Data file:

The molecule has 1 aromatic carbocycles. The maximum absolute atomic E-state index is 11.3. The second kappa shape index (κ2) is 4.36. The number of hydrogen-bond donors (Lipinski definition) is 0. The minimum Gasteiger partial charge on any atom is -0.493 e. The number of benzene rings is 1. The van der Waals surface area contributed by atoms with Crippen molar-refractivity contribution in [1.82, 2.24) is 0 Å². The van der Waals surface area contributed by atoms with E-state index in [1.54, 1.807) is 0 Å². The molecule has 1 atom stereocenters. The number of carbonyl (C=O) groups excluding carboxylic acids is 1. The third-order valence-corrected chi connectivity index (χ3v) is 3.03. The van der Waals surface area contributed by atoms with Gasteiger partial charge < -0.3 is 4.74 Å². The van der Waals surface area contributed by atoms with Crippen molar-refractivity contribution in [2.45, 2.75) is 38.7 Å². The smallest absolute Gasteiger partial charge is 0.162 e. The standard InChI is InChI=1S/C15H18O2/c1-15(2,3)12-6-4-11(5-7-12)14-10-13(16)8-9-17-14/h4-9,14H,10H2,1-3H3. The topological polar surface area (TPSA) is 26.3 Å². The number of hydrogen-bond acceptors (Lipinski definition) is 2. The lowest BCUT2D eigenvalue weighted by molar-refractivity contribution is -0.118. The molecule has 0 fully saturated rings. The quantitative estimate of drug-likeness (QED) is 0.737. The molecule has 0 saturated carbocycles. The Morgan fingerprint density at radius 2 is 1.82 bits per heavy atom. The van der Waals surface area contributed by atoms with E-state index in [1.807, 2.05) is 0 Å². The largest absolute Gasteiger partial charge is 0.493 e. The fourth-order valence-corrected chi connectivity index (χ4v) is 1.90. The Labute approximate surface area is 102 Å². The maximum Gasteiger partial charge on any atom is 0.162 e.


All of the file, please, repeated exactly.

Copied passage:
The molecule has 1 aromatic carbocycles. The maximum absolute atomic E-state index is 11.3. The second kappa shape index (κ2) is 4.36. The number of hydrogen-bond donors (Lipinski definition) is 0. The minimum Gasteiger partial charge on any atom is -0.493 e. The number of benzene rings is 1. The van der Waals surface area contributed by atoms with Crippen molar-refractivity contribution in [1.82, 2.24) is 0 Å². The van der Waals surface area contributed by atoms with E-state index in [1.54, 1.807) is 0 Å². The molecule has 1 atom stereocenters. The number of carbonyl (C=O) groups excluding carboxylic acids is 1. The third-order valence-corrected chi connectivity index (χ3v) is 3.03. The van der Waals surface area contributed by atoms with Gasteiger partial charge < -0.3 is 4.74 Å². The van der Waals surface area contributed by atoms with Crippen molar-refractivity contribution in [2.45, 2.75) is 38.7 Å². The smallest absolute Gasteiger partial charge is 0.162 e. The standard InChI is InChI=1S/C15H18O2/c1-15(2,3)12-6-4-11(5-7-12)14-10-13(16)8-9-17-14/h4-9,14H,10H2,1-3H3. The topological polar surface area (TPSA) is 26.3 Å². The number of hydrogen-bond acceptors (Lipinski definition) is 2. The lowest BCUT2D eigenvalue weighted by molar-refractivity contribution is -0.118. The molecule has 0 fully saturated rings. The quantitative estimate of drug-likeness (QED) is 0.737. The molecule has 0 saturated carbocycles. The Morgan fingerprint density at radius 2 is 1.82 bits per heavy atom. The van der Waals surface area contributed by atoms with E-state index in [1.807, 2.05) is 0 Å². The largest absolute Gasteiger partial charge is 0.493 e. The fourth-order valence-corrected chi connectivity index (χ4v) is 1.90. The Labute approximate surface area is 102 Å². The maximum Gasteiger partial charge on any atom is 0.162 e.